Valkor, 19 Dec 2018 @ 12:27pm

      Re:

      Also from the article:

      Bahnhof’s CEO says he hasn’t yet seen any formal questions or demands from PTS about his company’s “counter-blocking” but it’s clear he’ll relish the chance to bring this issue to the attention of a wider audience.

      “We will of course not let this go unnoticed, and I heartfully thank PTS for this fine opportunity,” Karlung concludes.

      So, I truly hope that this company keeps its messaging exactly in line with what you suggest. If they try to be evasive at all, they will compromise their position.

      reply to this | link to this | view in chronology ]

  • identicon
    Anonymous Coward, 19 Dec 2018 @ 5:35am

    'even if we were to agree with the points they're trying to make regarding copyright law, that's no reason to support the ISP stepping in to interfere with the browsing choices of its subscribers'

    what bollocks! the reason is clear! the ISP wants to bring this practice of Elsevier and the way the courts are only too pleased to support EVERY instance of website blocking in favor of all aspects of the entertainment industries, just because the company wanting the blocks is ripping off it's 'customers', making a fortune for doing NOTHING and refuses to compete in an open market! Elsevier has been and still is making an absolute fortune by the practices it's using and the world in general needs to be shown exactly what sort of a shit company it is!! good on you, Bahnhof, for taking this stance. i dont know if it'll be successful or not. a lot will depend on where the biggest 'financial encouragement' to the courts comes from. win or lose, however, everywhere, with a bit of luck, will become acutely aware of what a rip-off company Elsevier is and what it has/is up to!!

    reply to this | link to this | view in chronology ]

    • identicon
      Canuck, 19 Dec 2018 @ 9:31am

      Re:

      Exactly. Far too many here are getting bent out of shape because an ISP decided to mount its own protest. How dare they do such a thing! How is this any worse than a group marching in the streets and slightly inconveniencing drivers? Having to click through a protest page is nothing. Stop being a bunch of whiners.

      Would be interesting to take a poll of the ISP's customers and see how they feel about it. Personally, I'd be proud to be financially supporting an organization that had such principles.

      reply to this | link to this | view in chronology ]

  • icon
    Lawny (profile), 19 Dec 2018 @ 5:59am

    It's a fairly understandable point; though. Just because you do something for the sake of proving a point or standing up to someone doesn't arbitrarily make it above the law.

    As far as my memory goes (and I may be wrong, admittedly) Sweden still has valid Net Neutrality laws, or laws with a similar intent and function. And they were broken by this. Everything else is semantics, in the end. While I agree that Elsevier are very much profiting off this in a way that is morally dubious at best... if we want to enforce Net Neutrality, you can't pick and choose the reasons thereof. Everyone is affected, or no one is; there's no valid middle ground.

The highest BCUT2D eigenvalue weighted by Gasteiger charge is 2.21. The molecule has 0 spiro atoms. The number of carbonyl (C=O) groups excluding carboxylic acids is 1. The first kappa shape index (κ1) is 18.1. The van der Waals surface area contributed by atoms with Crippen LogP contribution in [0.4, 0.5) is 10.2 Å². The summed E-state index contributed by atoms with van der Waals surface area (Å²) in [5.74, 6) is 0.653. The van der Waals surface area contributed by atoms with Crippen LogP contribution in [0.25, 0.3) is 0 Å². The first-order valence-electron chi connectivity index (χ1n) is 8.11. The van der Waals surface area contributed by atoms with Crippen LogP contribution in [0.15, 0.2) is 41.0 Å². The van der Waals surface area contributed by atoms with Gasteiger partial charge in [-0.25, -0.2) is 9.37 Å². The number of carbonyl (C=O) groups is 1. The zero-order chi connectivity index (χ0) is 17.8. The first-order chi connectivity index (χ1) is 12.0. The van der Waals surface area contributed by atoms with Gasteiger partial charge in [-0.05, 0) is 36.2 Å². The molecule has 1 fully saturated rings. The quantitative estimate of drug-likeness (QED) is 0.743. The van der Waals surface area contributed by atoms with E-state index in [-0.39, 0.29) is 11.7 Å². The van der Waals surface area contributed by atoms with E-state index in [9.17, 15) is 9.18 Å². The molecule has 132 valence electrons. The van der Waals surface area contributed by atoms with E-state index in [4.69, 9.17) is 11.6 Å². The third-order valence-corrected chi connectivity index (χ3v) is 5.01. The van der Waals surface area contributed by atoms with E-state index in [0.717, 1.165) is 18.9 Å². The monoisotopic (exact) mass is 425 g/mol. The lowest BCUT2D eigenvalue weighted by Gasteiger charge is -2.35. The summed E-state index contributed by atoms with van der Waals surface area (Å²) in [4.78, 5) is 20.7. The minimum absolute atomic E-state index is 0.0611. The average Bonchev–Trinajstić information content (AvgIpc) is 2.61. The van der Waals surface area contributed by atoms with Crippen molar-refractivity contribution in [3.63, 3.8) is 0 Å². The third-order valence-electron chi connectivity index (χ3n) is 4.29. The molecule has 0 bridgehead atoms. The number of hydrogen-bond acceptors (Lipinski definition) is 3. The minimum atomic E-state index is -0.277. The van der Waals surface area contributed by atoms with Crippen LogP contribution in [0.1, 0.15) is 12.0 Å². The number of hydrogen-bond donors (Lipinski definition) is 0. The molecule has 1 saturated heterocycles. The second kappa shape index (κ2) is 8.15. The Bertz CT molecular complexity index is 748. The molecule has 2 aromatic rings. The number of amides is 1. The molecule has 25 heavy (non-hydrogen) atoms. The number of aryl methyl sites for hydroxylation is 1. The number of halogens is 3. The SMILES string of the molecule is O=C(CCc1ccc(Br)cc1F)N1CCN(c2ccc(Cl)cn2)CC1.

reply to this | link to this | view in chronology ]

  • identicon
    Anonymous Coward, 19 Dec 2018 @ 10:15am

    A key rule in EU regulations in this area is that all traffic on the Internet should be treated equally by providers of internet connection services.

    So the ISP's mistake here was that they thought too small. If they had put up a block page on every single website, regardless of its relation to the dispute, they would have been treating all traffic equally and would be fine. Right?

    reply to this | link to this | view in chronology ]

  • icon
    Coward Anonymous (profile), 19 Dec 2018 @ 12:08pm

    I think what Bahnhof did is a valid protest!

    As we noted in our post, many people we know cheered on this kind of "protest," but I wrote that we should not, as it appeared to be a clear net neutrality violation.

    I believe this is a valid protest, inserting a temporary redirection in order to inform visitors to the site of the company that got a court to order the ISP to block sites they didn't want people to visit.

    This is of course a violation itself. I therefor expect the authorities to sentence the ISP to some fine for breaking the net neutrality rules. This is hopefully also Bahnhof's wish. and maybe a desire to become a victim for consciously fighting for net neutrality.

    (Yes I'm Swedish and I was a Bahnhof customer when the dialup modems sounded like on the protest page. They were one of the first ISPs in Sweden.)

    reply to this | link to this | view in chronology ]

  • icon
    Toom1275 (profile), 22 Dec 2018 @ 6:21pm

    In other words - be careful not to fall for the same myopia that still has people claiming the murder of Gawker was good.

    reply to this | link to this | view in chronology ]